Saying they had no choice but to go 40 years into the future in search of justice, a dozen time-traveling women arrived in New York on Thursday to accuse comedian Bill Cosby of committing sexual assault on them in the 1960s and early 70s.
“Enlightened people of the future, this may sound unbelievable, but we were all drugged and molested by that Cosby fellow from ‘I Spy’ and ‘Fat Albert,’” said one woman as she emerged from the time portal wearing a red pant suit, her brown hair feathered. “Could you lend us a dime to call the police?”
In 1974, the women, most of whom were aspiring actresses, met each other through mutual contacts in the entertainment industry. It wasn’t long before they discovered a horrible truth: Cosby had committed the same wicked act on all of them.
“We talked about what we should do, if we ought to go to the authorities, or maybe have our brothers rough [Cosby] up” said Candy Goodman, 32, a voice actress still wearing the bright green polyester jump suit as the day she disappeared. “But we knew the police would throw us out of the station, or worse, accuse us of being indecent.”
Experts agree that times were different back then. In the 1970s, women were expected to stay home at night, and to socialize with males only if they were relatives. If a woman accused a man of forcing himself on her, she would be just as likely to find herself thrown in jail on prostitution charges. In some cases, a woman who accused a man of rape would be sent to live in a convent in a place like New Hampshire. The woman’s family would be ruined, and they would have to start a new life out West.
In January of 1975, the 12 victims made a solemn pact: they would pool their resources to design and build a functional time machine to transport themselves to a future when rape allegations were taken seriously, and when women were not admonished simply because they accepted invitations from a much older man to repeatedly go into his bedroom and take mysterious red pills that made them lose consciousness.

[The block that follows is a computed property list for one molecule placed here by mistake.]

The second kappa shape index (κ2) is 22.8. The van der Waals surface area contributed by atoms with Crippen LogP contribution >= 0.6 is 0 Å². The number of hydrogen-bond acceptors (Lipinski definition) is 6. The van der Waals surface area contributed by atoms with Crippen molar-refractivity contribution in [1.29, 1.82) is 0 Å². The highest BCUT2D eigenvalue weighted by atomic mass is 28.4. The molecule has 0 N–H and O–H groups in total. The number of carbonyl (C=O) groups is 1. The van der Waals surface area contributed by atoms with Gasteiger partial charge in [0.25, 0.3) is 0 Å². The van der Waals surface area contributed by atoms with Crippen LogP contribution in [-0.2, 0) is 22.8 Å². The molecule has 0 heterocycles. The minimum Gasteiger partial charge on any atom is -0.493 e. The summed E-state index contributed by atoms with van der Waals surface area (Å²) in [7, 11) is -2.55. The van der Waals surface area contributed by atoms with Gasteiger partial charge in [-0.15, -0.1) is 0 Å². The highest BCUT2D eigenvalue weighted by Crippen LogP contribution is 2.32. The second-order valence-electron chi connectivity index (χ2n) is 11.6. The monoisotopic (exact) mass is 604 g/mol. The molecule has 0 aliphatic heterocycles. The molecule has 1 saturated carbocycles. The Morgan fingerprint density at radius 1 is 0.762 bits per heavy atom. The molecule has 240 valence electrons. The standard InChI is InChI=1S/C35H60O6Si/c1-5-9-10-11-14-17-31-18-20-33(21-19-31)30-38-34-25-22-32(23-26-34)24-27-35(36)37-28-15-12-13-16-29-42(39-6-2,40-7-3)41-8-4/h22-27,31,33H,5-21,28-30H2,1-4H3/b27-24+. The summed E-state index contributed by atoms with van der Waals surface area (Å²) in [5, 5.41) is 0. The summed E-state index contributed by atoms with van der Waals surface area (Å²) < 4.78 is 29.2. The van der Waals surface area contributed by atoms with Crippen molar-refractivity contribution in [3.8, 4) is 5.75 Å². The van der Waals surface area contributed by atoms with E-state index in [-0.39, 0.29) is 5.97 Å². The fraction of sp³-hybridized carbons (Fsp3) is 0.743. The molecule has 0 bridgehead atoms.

Showing technical skill uncommon among women of the period, the group succeeded, and on July 23 of that year they stepped into their time machine and said goodbye to the unsympathetic world they knew.
Cosby victim Beverly Lang, a 23-year-old who starred as an extra in “The Towering Inferno,” said the voyage through time was fast and exhilarating, but really disorienting. She said she’s looking forward to seeking justice for the man who promised to grant her stardom, but instead took advantage of her trust. She also said she’s excited about being able to teleport herself to the trial, and to cruise around New York City in a flying taxicab.
“I assume they’re all parked on high-rise rooftops, or maybe today is a no-fly day,” she said. “Am I correct, future people?”
Phyllis Baker, a Chicago waitress who had the misfortune to have gone out with Cosby in 1969, said that her experience was traumatic, but she will be happy as soon as he is behind bars.
“To the people of the future, we thank you for taking our claims seriously, and we’re thrilled to have reached the year 2014 without being atomized,” a tearful Baker said to reporters. “If only the people of 1974 weren’t so wholly unsympathetic and backwards, we would have immediately pressed charges against that creep, and he would have been sitting in prison these last 40 years.”
Ross Nussbaum, who has appointed himself as the group’s lawyer, says many other women who weren’t physically capable of taking the rough voyage through time will soon be coming forward as well. Sources indicate these women were cryogenically frozen and hidden in a refrigerated warehouse in Minnesota, waiting for the right moment to be thawed out in order to give their testimony to compassionate prosecutors.